W3C home > Mailing lists > Public > public-xg-webid@w3.org > April 2011


From: peter williams <home_pw@msn.com>
Date: Wed, 13 Apr 2011 13:31:15 -0700
Message-ID: <SNT143-ds33109DEF37934DA1CEF5D92AA0@phx.gbl>
To: "'WebID XG'" <public-xg-webid@w3.org>
0.9.2342.19200300.100.1.1 =



I'm convinced that we should allow certs to use the above convention for
indicating the URI, in the case that no SAN URI field are detected.


I've convinced myself, because there are just so many tools out there for
making self-signed certs that cannot do SAN URIs (yet). We should focus on
the getting folks to mint self-signed certs, using those tools. This is more
important than the format.


For example, on windows:



This makes minting certs, assigning access controls, choosing trust stores,
pretty easy. It made .p12 output files that I imported into both Opera and
IE9. All I had to do was put "0.9.2342.19200300.100.1.1 =
http://webid.myxwiki.org/xwiki/bin/view/XWiki/homepw4#me" into the name
field, and click save.


I was playing with this when experimenting with now putting this second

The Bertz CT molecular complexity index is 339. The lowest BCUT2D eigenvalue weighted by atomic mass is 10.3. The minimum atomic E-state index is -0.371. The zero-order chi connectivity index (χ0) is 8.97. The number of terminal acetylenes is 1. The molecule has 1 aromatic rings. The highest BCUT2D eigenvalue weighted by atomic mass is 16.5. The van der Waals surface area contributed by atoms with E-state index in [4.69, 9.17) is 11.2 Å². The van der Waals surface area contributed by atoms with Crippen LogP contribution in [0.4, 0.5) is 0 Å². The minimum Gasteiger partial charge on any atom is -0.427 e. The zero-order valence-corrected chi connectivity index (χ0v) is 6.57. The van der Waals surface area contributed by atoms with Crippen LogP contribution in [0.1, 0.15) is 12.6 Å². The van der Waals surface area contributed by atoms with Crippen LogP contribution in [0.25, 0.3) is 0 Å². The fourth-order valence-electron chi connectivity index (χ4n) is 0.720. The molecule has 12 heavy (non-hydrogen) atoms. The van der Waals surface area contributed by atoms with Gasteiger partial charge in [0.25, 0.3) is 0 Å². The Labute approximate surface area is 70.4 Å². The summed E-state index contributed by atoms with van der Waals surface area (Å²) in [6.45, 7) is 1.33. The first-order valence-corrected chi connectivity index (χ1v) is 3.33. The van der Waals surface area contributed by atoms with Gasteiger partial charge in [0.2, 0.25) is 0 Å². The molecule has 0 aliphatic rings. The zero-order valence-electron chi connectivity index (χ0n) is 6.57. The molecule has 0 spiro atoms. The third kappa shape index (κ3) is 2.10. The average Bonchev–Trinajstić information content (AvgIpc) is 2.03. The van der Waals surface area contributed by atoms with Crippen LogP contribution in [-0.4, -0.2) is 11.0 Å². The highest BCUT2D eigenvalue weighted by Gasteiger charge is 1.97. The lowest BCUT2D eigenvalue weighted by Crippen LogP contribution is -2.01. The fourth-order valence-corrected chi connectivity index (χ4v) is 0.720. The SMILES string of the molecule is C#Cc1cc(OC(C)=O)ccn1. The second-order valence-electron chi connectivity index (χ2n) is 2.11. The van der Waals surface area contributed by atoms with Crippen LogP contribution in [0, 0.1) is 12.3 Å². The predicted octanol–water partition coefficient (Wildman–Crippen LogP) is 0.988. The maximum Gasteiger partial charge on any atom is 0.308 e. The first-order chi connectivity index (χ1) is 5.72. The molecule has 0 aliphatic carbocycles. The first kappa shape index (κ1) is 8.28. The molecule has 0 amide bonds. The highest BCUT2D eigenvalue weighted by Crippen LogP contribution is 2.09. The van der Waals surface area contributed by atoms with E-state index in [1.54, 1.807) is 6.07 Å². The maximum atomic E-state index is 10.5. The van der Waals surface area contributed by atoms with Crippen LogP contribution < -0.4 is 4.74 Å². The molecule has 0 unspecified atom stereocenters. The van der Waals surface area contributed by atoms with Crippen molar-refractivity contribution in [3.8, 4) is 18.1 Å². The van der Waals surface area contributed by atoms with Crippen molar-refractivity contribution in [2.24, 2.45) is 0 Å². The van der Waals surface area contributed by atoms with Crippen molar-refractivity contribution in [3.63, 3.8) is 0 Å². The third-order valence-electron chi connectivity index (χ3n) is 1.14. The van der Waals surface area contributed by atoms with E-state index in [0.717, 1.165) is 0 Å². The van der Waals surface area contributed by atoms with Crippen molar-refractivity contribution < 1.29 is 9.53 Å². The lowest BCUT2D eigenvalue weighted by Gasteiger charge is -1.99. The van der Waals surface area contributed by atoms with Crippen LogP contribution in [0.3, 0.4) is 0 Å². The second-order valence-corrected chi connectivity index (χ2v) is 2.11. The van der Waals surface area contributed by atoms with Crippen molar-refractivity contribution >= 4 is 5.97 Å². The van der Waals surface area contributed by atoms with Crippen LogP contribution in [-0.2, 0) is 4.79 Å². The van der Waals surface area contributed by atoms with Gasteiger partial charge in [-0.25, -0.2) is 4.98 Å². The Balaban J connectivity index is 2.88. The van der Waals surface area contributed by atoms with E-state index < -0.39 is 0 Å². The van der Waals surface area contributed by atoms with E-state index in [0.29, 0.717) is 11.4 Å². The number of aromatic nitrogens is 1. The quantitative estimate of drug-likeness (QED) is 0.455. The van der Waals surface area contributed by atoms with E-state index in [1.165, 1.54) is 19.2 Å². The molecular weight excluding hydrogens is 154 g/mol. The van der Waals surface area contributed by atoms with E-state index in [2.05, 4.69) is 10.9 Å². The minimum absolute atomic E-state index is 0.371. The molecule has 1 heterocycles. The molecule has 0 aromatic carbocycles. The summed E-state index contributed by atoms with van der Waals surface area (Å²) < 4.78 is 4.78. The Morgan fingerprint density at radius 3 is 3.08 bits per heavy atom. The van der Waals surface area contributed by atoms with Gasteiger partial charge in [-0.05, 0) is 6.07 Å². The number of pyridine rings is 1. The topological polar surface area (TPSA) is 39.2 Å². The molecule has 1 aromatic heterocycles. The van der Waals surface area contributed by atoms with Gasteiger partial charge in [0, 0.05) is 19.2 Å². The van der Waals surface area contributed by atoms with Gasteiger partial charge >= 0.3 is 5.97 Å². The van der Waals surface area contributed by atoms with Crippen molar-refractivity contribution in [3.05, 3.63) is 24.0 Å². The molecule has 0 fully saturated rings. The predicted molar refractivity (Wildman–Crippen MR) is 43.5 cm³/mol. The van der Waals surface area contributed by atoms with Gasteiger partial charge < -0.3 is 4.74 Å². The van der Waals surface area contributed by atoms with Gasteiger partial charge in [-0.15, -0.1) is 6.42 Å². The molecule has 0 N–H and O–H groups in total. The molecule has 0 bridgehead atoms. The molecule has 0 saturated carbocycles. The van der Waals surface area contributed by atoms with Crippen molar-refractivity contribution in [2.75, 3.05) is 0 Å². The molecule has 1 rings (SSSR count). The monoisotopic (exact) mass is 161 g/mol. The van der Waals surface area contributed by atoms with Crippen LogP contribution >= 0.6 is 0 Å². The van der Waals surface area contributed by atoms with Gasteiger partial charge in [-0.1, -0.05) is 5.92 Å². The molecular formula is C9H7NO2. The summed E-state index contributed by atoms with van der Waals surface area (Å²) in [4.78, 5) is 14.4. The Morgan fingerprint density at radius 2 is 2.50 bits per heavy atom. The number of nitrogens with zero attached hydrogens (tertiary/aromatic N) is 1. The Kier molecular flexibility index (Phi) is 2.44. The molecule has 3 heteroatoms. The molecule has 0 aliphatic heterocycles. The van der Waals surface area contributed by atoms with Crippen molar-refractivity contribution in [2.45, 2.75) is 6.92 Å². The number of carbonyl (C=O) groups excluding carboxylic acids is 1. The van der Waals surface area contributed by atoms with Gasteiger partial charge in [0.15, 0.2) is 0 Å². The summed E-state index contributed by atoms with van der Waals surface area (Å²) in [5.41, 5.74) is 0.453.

modulus into my homepw4 foaf card, bound to the same cert:id.


To be effective for Windows user (anyone case, given their relevance of this
community in the adoption process?), the self-signed cert should be a trust
anchor - that is: issuer and subject names are identical. An SSL site that
has previously accepted a cert/webid can thus modulate the list of CAs
acceptable to the browser, in a return visit, guessing from the ClientHello
that it should populate 0.9.2342.19200300.100.1.1 =
http://webid.myxwiki.org/xwiki/bin/view/XWiki/homepw4#me as the CA name.
This benefits the UI of cert pickers, considerably, even with today's cert
Received on Wednesday, 13 April 2011 20:31:45 UTC

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